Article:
Photo Credit: Vatican Media
Representatives of Abrahamic religions who signed the declaration on end-of-life issues

Representatives of the Abrahamic religions on Monday issued a position paper which they signed and released in the Vatican, stating: “We oppose any form of euthanasia – that is the direct, deliberate and intentional act of taking life – as well as physician-assisted suicide – that is the direct, deliberate and intentional support of committing suicide – because they fundamentally contradict the inalienable value of human life, and therefore are inherently and consequentially morally and religiously wrong, and should be forbidden without exceptions.”

The person behind the declaration initiative is Rabbi Avraham Steinberg of Israel who proposed the idea to Pope Francis, who in turn entrusted it to the Vatican’s Pontifical Academy for Life.


Rabbi Steinberg is a medical ethicist, pediatric neurologist, and editor of Talmudic literature. He chairs the National Israeli Committee for Evaluation of Living Organ Donors; the National Advisory Committee to the Minister of Health for Enacting a Law Concerning the Terminally Ill; and the National Ethics Committee in Accordance with the Dying Patient Act; and the National Committee in Accordance with the Brain Death Act.

Rabbi Avraham Steinberg, head of the editorial board of the Talmudic Encyclopedia, hands President Reuven Rivlin a copy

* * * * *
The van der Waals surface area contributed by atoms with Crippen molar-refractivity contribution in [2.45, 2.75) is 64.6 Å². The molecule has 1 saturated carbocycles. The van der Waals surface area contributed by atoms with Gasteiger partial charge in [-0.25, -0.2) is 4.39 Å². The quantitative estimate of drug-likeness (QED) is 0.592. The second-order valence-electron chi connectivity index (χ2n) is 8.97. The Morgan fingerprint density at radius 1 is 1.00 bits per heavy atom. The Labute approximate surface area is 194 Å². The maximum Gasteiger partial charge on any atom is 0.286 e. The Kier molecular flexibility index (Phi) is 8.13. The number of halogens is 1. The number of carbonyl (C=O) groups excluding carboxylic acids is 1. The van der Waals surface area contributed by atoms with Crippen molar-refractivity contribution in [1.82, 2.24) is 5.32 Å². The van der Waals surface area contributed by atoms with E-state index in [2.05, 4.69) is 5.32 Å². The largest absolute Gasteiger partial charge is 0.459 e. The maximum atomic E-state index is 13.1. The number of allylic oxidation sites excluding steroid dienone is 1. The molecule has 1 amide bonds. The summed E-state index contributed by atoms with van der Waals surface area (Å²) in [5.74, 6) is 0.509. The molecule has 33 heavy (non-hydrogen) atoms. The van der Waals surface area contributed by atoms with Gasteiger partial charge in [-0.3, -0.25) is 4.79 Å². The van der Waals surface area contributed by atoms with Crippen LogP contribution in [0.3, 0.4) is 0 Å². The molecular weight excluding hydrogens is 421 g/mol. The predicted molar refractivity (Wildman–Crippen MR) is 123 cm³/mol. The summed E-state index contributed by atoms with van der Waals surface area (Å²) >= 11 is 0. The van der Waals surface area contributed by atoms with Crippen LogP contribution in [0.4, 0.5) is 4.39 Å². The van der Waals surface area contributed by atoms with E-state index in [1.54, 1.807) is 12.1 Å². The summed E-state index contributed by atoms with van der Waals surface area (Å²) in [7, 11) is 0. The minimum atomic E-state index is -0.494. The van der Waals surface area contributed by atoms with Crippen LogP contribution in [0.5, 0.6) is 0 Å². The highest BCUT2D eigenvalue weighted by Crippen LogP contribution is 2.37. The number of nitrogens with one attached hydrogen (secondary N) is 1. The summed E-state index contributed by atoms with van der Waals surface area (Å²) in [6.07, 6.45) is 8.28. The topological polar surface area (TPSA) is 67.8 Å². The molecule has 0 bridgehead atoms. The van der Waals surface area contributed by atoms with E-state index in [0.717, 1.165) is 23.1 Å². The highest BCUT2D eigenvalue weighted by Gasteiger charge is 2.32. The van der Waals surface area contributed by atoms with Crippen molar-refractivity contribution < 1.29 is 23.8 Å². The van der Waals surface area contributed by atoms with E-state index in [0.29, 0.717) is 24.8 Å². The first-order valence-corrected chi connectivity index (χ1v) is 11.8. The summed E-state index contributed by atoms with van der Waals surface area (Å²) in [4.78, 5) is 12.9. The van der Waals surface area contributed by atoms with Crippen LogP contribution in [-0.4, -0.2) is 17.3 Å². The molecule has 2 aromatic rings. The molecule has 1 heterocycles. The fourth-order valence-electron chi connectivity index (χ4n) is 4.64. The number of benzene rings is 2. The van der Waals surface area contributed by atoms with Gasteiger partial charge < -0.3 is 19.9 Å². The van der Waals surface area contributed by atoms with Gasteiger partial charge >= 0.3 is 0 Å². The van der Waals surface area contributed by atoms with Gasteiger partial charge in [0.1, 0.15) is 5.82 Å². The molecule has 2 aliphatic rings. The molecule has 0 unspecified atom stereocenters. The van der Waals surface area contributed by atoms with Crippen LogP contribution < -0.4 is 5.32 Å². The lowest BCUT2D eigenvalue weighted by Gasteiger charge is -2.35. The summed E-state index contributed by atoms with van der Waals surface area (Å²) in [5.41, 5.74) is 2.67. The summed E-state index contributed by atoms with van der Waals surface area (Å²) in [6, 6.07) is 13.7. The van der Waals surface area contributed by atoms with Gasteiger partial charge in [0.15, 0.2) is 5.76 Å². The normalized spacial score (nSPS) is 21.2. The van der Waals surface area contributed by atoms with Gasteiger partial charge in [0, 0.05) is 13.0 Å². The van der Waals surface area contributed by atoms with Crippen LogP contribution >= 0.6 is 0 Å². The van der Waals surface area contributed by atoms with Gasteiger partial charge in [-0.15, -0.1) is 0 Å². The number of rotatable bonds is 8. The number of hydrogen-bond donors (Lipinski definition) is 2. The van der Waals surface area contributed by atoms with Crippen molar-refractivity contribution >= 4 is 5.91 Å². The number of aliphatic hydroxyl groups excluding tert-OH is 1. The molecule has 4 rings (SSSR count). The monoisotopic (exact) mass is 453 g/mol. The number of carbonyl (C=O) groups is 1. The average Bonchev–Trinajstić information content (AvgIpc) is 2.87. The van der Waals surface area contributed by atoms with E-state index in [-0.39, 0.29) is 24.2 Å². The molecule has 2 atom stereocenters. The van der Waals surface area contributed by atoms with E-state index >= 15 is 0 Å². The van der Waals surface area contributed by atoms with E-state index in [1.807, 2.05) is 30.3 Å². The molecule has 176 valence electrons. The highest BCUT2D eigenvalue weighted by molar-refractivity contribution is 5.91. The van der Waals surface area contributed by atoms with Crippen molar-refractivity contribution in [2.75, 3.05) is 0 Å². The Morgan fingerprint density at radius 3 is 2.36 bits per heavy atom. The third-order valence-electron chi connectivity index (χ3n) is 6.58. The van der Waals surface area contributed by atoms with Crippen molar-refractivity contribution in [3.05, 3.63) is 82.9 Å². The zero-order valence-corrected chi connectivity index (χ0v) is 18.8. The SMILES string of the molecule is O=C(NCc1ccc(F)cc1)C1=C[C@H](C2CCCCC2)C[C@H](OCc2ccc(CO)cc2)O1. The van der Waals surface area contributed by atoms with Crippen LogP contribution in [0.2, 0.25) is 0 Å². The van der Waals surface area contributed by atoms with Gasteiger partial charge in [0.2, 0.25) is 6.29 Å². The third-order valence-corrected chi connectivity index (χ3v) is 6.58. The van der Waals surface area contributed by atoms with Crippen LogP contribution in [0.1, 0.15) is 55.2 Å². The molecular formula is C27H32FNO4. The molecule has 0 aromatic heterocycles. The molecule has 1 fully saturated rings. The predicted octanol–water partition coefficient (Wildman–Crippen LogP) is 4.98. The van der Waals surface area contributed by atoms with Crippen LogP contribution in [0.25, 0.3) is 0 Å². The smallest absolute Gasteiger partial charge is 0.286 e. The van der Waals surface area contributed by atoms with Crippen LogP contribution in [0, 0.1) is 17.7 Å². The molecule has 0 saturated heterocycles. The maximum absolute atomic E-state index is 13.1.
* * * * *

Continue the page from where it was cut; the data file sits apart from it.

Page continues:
To date, 32 countries permit some form of euthanasia, including majority-Catholic states (Argentina, Belgium, Chile, Colombia, France, Ireland, Peru, Portugal, Spain, and Uruguay).

The Israeli Penal Law forbids causing the death of another and specifically forbids shortening the life of another. Active euthanasia is forbidden by both Israeli law and Jewish law. There are indications in the Talmud, however, that indirect euthanasia may be tacitly accepted by Jewish law, and it also appears that the Israeli courts are moving towards allowing euthanasia in the spirit of Basic Law: The Dignity and Freedom of Man. Proposals were put forward to allow passive euthanasia to be administered using a mechanism similar to a Shabbat clock, which, as in the case of turning the electricity on and of, absolves the user of direct responsibility.

They assembled clergy categorically condemned any pressure on dying patients to end their lives by active and deliberate actions. They wrote: “Care for the dying, is both part of our stewardship of the Divine gift of life when a cure is no longer possible, as well as our human and ethical responsibility toward the dying (and often) suffering patient.”

“Holistic and respectful care of the person,” they said, “must recognize the uniquely human, spiritual and religious dimension of dying as a fundamental objective.”


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